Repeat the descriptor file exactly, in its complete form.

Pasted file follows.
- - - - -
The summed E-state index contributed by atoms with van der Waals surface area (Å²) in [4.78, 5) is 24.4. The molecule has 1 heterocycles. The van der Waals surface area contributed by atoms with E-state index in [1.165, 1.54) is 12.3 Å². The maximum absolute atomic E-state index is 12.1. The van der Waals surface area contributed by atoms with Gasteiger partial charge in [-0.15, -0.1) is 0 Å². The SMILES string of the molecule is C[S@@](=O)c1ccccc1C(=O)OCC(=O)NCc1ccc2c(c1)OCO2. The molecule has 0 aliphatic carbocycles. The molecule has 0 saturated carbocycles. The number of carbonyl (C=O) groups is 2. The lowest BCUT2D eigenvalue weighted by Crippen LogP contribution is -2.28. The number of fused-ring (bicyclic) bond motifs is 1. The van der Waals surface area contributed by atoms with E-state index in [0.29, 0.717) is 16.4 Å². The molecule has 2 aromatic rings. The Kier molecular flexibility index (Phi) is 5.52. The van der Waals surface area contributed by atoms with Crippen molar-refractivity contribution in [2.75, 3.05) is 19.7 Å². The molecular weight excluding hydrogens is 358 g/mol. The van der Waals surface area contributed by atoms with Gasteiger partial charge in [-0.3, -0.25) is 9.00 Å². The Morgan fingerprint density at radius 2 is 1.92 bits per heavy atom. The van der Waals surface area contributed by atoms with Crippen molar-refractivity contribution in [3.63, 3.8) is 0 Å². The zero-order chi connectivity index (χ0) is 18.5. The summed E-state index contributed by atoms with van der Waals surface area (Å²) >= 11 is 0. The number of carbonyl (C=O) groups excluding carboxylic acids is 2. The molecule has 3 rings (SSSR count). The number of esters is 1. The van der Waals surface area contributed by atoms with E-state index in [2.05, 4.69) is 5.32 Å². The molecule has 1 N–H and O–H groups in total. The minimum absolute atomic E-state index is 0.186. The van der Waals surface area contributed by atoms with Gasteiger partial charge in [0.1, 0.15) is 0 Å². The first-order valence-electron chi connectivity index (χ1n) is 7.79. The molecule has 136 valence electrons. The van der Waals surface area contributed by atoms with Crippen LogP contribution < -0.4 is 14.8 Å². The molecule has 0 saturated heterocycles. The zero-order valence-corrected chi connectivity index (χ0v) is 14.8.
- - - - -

The summed E-state index contributed by atoms with van der Waals surface area (Å²) in [4.78, 5) is 24.4. The molecule has 1 heterocycles. The van der Waals surface area contributed by atoms with E-state index in [1.165, 1.54) is 12.3 Å². The maximum absolute atomic E-state index is 12.1. The van der Waals surface area contributed by atoms with Gasteiger partial charge in [-0.15, -0.1) is 0 Å². The SMILES string of the molecule is C[S@@](=O)c1ccccc1C(=O)OCC(=O)NCc1ccc2c(c1)OCO2. The molecule has 0 aliphatic carbocycles. The molecule has 0 saturated carbocycles. The number of carbonyl (C=O) groups is 2. The lowest BCUT2D eigenvalue weighted by Crippen LogP contribution is -2.28. The number of fused-ring (bicyclic) bond motifs is 1. The van der Waals surface area contributed by atoms with E-state index in [0.29, 0.717) is 16.4 Å². The molecule has 2 aromatic rings. The Kier molecular flexibility index (Phi) is 5.52. The van der Waals surface area contributed by atoms with Crippen molar-refractivity contribution in [2.75, 3.05) is 19.7 Å². The molecular weight excluding hydrogens is 358 g/mol. The van der Waals surface area contributed by atoms with Gasteiger partial charge in [-0.3, -0.25) is 9.00 Å². The Morgan fingerprint density at radius 2 is 1.92 bits per heavy atom. The van der Waals surface area contributed by atoms with Crippen molar-refractivity contribution in [3.63, 3.8) is 0 Å². The zero-order chi connectivity index (χ0) is 18.5. The summed E-state index contributed by atoms with van der Waals surface area (Å²) >= 11 is 0. The number of carbonyl (C=O) groups excluding carboxylic acids is 2. The molecule has 3 rings (SSSR count). The number of esters is 1. The van der Waals surface area contributed by atoms with E-state index in [2.05, 4.69) is 5.32 Å². The molecule has 1 N–H and O–H groups in total. The minimum absolute atomic E-state index is 0.186. The van der Waals surface area contributed by atoms with Gasteiger partial charge in [0.1, 0.15) is 0 Å². The first-order valence-electron chi connectivity index (χ1n) is 7.79. The molecule has 136 valence electrons. The van der Waals surface area contributed by atoms with Crippen LogP contribution < -0.4 is 14.8 Å². The molecule has 0 saturated heterocycles. The zero-order valence-corrected chi connectivity index (χ0v) is 14.8.